You might think the answer is yes because it’s your property, you can impose whatever rules you like, right?
You can advertise for a non-smoking tenant and you can include a clause in the tenancy agreement that states that the tenant must not smoke and must not permit any guests to smoke tobacco or any other substance in the property without your written consent.
If your tenant asks for your consent, you can say no.
Laying down the law and enforcing it are two very different things.
If you believe a tenant is smoking inside the property, you’re within your rights to ask them to stop, but if they refuse or if they deny it, what are you going to do?
You could try to evict them on the grounds that they have broken one of the terms of their tenancy agreement, but to do this you would have to get a possession order from a court.
A judge might agree to evict a tenant for smoking on the premises, but he or she is more likely to consider this to be extremely harsh and refuse you a possession order.
Certainly, in order for you to persuade a judge to evict a tenant for this type of breach of contract, you would have to gather proof that they have been smoking on the premises, which can be tricky, if not impossible. You can’t drag a judge round for a good sniff, so to speak, so unless you have testimonies from neighbours complaining of the smell of smoke, or possibly a photo of overflowing ashtrays in the premises or of the tenant with fag in hand, you’re not likely to succeed.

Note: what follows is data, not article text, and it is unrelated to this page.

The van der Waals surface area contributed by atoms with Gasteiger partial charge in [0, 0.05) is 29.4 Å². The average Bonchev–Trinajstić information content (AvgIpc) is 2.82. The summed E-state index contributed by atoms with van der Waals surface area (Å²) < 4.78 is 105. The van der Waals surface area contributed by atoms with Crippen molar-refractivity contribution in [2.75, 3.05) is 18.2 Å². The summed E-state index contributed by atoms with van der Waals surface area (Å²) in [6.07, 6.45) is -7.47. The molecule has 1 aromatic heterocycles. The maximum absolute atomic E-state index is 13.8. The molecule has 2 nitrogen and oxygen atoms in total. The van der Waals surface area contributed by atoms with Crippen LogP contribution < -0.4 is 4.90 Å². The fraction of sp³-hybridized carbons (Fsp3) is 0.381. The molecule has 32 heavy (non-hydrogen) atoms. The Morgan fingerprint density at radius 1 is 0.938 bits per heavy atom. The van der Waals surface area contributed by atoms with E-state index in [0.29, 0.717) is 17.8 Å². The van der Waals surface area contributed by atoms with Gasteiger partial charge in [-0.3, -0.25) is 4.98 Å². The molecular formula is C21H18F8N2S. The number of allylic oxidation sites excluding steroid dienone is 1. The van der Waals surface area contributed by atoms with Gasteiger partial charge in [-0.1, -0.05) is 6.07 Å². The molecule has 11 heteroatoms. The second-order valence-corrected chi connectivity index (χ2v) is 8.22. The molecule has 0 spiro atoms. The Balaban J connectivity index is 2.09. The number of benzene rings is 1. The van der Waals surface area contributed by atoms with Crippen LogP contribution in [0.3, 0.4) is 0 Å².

A judge might be more willing to evict a tenant if there was a clause in a head lease that stated the entire building must be smoke-free, possibly to reduce the fire risk, but it’s a gamble.
An alternative approach would be to ask the tenant for a larger deposit to cover the cost of fumigating the premises when they leave, or even increasing the rent once the initial fixed term has ended. That might give them the incentive they need to kick the habit!
However, if you’re really opposed to tenants smoking, it’s better to vet them carefully at the outset. Remember to ask all applicants if they smoke and make it clear that this won’t be tolerated.
If you realise that you have accidentally ended up with a smoker, you should check that this doesn’t invalidate your contents or buildings insurance. If it does, you can use this as an excuse to persuade the tenant to stop, but if they continue, you should change your insurance.
Note that if you are letting individual rooms in a property, you must not permit anyone to smoke in the communal areas including the living room and kitchen, so if any of your tenants are lighting up anywhere other than their bedrooms, this might be considered legitimate grounds for eviction.